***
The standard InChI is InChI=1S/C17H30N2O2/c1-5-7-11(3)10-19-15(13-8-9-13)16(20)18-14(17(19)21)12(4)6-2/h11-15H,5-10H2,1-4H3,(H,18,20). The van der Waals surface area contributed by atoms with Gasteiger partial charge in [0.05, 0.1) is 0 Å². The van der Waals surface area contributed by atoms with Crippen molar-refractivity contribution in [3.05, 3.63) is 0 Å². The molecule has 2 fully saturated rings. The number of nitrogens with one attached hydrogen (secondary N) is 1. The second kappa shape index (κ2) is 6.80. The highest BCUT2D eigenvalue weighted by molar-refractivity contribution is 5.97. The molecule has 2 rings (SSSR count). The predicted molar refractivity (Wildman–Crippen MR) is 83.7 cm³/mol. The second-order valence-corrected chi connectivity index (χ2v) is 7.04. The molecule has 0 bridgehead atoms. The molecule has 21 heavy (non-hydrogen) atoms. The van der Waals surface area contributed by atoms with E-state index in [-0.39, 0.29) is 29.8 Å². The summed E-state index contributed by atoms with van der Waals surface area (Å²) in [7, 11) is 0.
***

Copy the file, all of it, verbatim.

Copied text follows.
The standard InChI is InChI=1S/C17H30N2O2/c1-5-7-11(3)10-19-15(13-8-9-13)16(20)18-14(17(19)21)12(4)6-2/h11-15H,5-10H2,1-4H3,(H,18,20). The van der Waals surface area contributed by atoms with Gasteiger partial charge in [0.05, 0.1) is 0 Å². The van der Waals surface area contributed by atoms with Crippen molar-refractivity contribution in [3.05, 3.63) is 0 Å². The molecule has 2 fully saturated rings. The number of nitrogens with one attached hydrogen (secondary N) is 1. The second kappa shape index (κ2) is 6.80. The highest BCUT2D eigenvalue weighted by molar-refractivity contribution is 5.97. The molecule has 2 rings (SSSR count). The predicted molar refractivity (Wildman–Crippen MR) is 83.7 cm³/mol. The second-order valence-corrected chi connectivity index (χ2v) is 7.04. The molecule has 0 bridgehead atoms. The molecule has 21 heavy (non-hydrogen) atoms. The van der Waals surface area contributed by atoms with E-state index in [-0.39, 0.29) is 29.8 Å². The summed E-state index contributed by atoms with van der Waals surface area (Å²) in [7, 11) is 0.